where do development type stories go?
- I've just started reading Mike Cohn's excellent new book titled "User
Stories Applied." So far i really like
the simple and clean writing style.
In the BigMoneyJobs example it is said something like "use a database
isn't a valid user story. That makes sense as users fortunately can be
ignorant of connection pools. My question is where does this type
of story go and how does it figure into the schedule? Deciding on which
connection pool to use requires some effort.
Along similar lines, where did all the work go in figuring out what
would use? Is it jsp/.net/c++/html/CGI/asp/tomcat etc? Where are
questions like where will the system be hosted, how will it be managed,
My knowledge of scrum is recent, so i may be reaching here, but it
these are legitimate items to put in the product backlog or sprint backlog.
Perhaps this is different than XP, but the scrum backlog items are not
to stories. The sprint backlog, at least, is for the development team so it
definitely can contain programming centered tasks.
Perhaps the connection pool item would be in the sprint backlog because it
would take some research to determine an approach, assuming you are writing
your own from scratch.
- Ken's CSM course does cover Scrum pre-project steps - at different
levels of detail for different situations: New Unfunded Projects, New
Funded Projects, Ongoing Projects, Fixed Price/Fixed Date Projects. In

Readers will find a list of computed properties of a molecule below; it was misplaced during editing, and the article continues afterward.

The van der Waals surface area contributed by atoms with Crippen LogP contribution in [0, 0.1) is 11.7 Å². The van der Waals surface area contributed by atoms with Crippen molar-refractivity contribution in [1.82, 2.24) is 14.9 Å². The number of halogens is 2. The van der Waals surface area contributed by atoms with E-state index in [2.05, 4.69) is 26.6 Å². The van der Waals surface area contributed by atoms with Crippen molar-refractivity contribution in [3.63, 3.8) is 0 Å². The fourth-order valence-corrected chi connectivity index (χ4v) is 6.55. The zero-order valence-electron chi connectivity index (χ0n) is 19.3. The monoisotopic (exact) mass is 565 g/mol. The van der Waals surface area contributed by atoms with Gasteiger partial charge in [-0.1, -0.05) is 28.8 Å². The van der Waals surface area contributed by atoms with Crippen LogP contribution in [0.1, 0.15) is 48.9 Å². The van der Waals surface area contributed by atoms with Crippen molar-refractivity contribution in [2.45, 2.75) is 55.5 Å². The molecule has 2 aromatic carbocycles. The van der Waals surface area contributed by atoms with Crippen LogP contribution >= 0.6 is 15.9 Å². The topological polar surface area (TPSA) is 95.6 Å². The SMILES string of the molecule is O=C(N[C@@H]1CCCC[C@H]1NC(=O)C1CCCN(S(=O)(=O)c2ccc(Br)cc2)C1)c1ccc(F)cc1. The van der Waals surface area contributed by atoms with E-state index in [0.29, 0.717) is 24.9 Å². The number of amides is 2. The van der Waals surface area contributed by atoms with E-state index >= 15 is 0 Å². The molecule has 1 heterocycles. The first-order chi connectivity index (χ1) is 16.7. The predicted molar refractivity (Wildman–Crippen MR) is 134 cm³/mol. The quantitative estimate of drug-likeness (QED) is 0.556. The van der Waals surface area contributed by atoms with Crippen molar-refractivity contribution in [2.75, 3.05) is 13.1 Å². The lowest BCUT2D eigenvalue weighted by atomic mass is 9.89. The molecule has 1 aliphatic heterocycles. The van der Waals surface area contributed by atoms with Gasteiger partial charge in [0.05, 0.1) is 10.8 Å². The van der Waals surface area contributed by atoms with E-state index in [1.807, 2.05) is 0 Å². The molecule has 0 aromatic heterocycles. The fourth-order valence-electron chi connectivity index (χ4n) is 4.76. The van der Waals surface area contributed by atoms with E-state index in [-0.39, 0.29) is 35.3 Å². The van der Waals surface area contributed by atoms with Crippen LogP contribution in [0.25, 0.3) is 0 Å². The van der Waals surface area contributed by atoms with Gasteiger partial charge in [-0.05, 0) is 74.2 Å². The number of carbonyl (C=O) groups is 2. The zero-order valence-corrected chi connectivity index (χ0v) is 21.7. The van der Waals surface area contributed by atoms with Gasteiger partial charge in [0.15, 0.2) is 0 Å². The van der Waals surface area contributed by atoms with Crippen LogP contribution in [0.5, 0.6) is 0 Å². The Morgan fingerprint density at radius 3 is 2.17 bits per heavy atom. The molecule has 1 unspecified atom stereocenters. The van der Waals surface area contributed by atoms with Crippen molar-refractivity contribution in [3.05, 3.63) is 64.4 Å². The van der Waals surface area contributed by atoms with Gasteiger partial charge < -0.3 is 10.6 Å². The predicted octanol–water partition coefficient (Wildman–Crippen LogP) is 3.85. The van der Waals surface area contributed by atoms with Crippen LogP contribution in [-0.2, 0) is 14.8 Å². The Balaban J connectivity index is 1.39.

my copy of the methodology book, these are grouped under the title
"planning" which occurs before the first Sprint Planning meeting.
> On Thu, 07 Oct 2004 12:22:32 -0700, todd <todd@p...> wrote:lack
> > The lack of a pre-project phase in all the methodologies is major
> > in my mind.
> I would not say this is true of Jim Highsmith's APM. Do others agree
> or have a different view?
> This could be an interesting discussion thread in its own right. What
> do you do wtih the work before a project starts or is funded?
> Alistair Cockburn
> President, Humans and Technology
> Phone: 801.582-3162
> 1814 E. Fort Douglas Circle, Salt Lake City, UT 84103
> _mailto_ (http://mailto/) : acockburn@a...
> _http://alistair.cockburn.us/_ (http://alistair.cockburn.us/)
> Author of
> "Surviving Object-Oriented Projects" (1998)
> "Writing Effective Use Cases" (Jolt Productivity Award 2001)
> "Agile Software Development" (Jolt Productivity Award 2002)
> "La perfection est atteinte non quand il ne reste rien a ajouter,
> mais quand il ne reste rien a enlever." (Saint-Exupery)